How many Jews have read Lord Byron’s famous poem “She Walks in Beauty” without ever suspecting that it was specifically written to be sung to a Sephardic tune for Lechah Dodi?
Isaac Nathan (1792-1864) was born in Canterbury, the son of Menahem Mona “Polack” (the Pole), a cantor who claimed to be the illegitimate son of the last Polish king, Stanislaus Paniatowski, by his Jewish mistress. In 1805 he went to Solomon Lyon’s boarding school in Cambridge, the first for Anglo-Jewry, which was based on Moses Mendelssohn’s enlightenment movement, before attending the university, but his fidelity to his Jewish faith prevented him from earning a degree. A former rabbinical student, Nathan refused to assimilate as had most his contemporaries in the world of music and art, and he remained a practicing Jew his entire life; his wife, Rosetta, converted to Judaism, a most unusual step act at the time for a British gentile.
It was only in the reign of George III (1760-1820) that Jews became socially acceptable in Britain, and Nathan became music master to Princess Charlotte and musical librarian to King George IV. He toured the synagogues of England searching for the roots of Jewish temple music. After discovering a profusion of traditional Hebrew melodies, he began work on Hebrew Melodies, which used melodies from the synagogue service, though few if any of these were handed down from the ancient service of the Temple in Jerusalem, as Nathan claimed; many were European folk-tunes that had become absorbed into the synagogue service over the centuries. However, they were important because they constituted the first historical attempt to set out before the general public traditional synagogue music, with which Nathan was well acquainted though his upbringing.
Ultimately, only six of Nathan’s Hebrew Melodies are generally considered to be synogogal:
(1) “She Walks in Beauty,” a former tune for Lechah Dodi in the London synagogues;
(2) “The Harp the Monarch Minstrel Swept,” the melody for Ya’aleh, the opening hymn of the Kol Nidre service;
(3) “If That High World,” a tender song still chanted in London synagogues after the Torah reading on Shabbat and Yom Tov;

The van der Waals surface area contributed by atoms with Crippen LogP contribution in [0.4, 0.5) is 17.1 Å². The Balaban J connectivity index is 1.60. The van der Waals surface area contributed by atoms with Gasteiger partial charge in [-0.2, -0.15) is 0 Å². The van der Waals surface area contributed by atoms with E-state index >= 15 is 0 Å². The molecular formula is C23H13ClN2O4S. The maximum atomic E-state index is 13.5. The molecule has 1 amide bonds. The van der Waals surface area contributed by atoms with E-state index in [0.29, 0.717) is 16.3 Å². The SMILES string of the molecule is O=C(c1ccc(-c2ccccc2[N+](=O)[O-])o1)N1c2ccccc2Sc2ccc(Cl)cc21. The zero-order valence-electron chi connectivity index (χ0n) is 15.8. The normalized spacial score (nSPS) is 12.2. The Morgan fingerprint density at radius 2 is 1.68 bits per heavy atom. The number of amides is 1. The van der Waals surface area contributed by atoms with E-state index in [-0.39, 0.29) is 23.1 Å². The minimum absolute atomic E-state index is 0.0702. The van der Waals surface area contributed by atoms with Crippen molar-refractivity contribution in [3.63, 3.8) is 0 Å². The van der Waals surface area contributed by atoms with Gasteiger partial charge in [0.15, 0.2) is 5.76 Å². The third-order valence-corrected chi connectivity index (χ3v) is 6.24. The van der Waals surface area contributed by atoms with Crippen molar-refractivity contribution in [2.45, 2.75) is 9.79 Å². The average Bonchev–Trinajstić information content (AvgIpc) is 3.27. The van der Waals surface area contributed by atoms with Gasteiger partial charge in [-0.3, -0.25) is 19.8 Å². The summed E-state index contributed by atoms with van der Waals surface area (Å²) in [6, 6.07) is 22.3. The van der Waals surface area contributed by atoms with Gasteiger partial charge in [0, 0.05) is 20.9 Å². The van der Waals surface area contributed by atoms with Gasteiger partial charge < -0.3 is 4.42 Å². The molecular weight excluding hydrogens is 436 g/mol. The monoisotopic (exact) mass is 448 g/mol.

(4) “The Wild Gazelle,” a rollicking tune to which the hymn Yigdal has for 150 years been sung in the Great Synagogue in London;
(5) “Oh, Weep for Those That Wept by Babel’s Stream,” an empirical adaptation of Birkat Kohanim; and
(6) “On Jordan’s Banks,” an adaptation of the Maoz Tzur sung on Chanukah.
Nathan advertised that he was working on A Selection of Hebrew Melodies and that he needed a lyricist. After Sir Walter Scott turned him down, he approached Lord Byron (1788-1824), a leading figure in the Romantic Movement universally recognized as one of the greatest English poets of all time, to provide lyrics for the music. After some initial reticence, Byron became an enthusiastic supporter of Nathan’s project; he gave Nathan the copyright and wrote his fiancée:
[I wrote] words for a musical composer who is going to publish the real old undisputed Hebrew melodies which are beautiful & to which David & the prophets actually sang the “songs of Zion;” I have done 9 or 10 on the sacred model, partly from Job & partly my own imagination… It is odd enough that this should fall to my lot – who have been abused as ‘an infidel’ – Augusta says “they will call me a Jew next.”
When Byron went into exile during Passover (1816), his friend Nathan sent matzo along with his wishes that the God of Israel protect Byron as he protected the Jewish people during the Exodus. In his response, a grateful Byron, displaying the broad familiarity with Jewish tradition and practice that infused many of his works, wrote: